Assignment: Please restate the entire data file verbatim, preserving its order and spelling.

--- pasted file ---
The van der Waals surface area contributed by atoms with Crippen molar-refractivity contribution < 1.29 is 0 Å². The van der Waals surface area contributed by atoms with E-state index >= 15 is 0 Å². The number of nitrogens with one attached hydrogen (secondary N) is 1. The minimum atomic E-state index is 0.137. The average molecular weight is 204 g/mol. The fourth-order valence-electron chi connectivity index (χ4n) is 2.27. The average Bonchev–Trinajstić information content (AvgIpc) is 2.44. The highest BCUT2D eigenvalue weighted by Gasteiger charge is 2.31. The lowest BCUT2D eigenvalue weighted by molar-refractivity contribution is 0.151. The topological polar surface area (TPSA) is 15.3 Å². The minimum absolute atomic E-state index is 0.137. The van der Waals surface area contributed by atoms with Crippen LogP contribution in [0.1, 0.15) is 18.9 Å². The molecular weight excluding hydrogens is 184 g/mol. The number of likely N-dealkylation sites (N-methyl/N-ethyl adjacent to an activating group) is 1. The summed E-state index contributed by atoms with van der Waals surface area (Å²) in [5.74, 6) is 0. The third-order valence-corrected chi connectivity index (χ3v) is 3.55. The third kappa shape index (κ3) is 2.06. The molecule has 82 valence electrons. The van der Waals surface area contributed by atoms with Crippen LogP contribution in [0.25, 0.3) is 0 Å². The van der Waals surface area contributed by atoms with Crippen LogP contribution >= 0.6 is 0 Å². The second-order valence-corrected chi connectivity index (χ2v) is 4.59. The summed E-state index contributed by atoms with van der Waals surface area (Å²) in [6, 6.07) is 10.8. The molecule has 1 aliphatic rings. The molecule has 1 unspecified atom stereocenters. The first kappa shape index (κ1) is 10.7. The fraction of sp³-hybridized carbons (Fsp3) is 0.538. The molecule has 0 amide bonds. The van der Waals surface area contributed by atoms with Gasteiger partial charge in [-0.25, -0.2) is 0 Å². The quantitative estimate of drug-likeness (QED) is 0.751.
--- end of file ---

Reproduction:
The van der Waals surface area contributed by atoms with Crippen molar-refractivity contribution < 1.29 is 0 Å². The van der Waals surface area contributed by atoms with E-state index >= 15 is 0 Å². The number of nitrogens with one attached hydrogen (secondary N) is 1. The minimum atomic E-state index is 0.137. The average molecular weight is 204 g/mol. The fourth-order valence-electron chi connectivity index (χ4n) is 2.27. The average Bonchev–Trinajstić information content (AvgIpc) is 2.44. The highest BCUT2D eigenvalue weighted by Gasteiger charge is 2.31. The lowest BCUT2D eigenvalue weighted by molar-refractivity contribution is 0.151. The topological polar surface area (TPSA) is 15.3 Å². The minimum absolute atomic E-state index is 0.137. The van der Waals surface area contributed by atoms with Crippen LogP contribution in [0.1, 0.15) is 18.9 Å². The molecular weight excluding hydrogens is 184 g/mol. The number of likely N-dealkylation sites (N-methyl/N-ethyl adjacent to an activating group) is 1. The summed E-state index contributed by atoms with van der Waals surface area (Å²) in [5.74, 6) is 0. The third-order valence-corrected chi connectivity index (χ3v) is 3.55. The third kappa shape index (κ3) is 2.06. The molecule has 82 valence electrons. The van der Waals surface area contributed by atoms with Crippen LogP contribution in [0.25, 0.3) is 0 Å². The van der Waals surface area contributed by atoms with Crippen LogP contribution >= 0.6 is 0 Å². The second-order valence-corrected chi connectivity index (χ2v) is 4.59. The summed E-state index contributed by atoms with van der Waals surface area (Å²) in [6, 6.07) is 10.8. The molecule has 1 aliphatic rings. The molecule has 1 unspecified atom stereocenters. The first kappa shape index (κ1) is 10.7. The fraction of sp³-hybridized carbons (Fsp3) is 0.538. The molecule has 0 amide bonds. The van der Waals surface area contributed by atoms with Gasteiger partial charge in [-0.25, -0.2) is 0 Å². The quantitative estimate of drug-likeness (QED) is 0.751.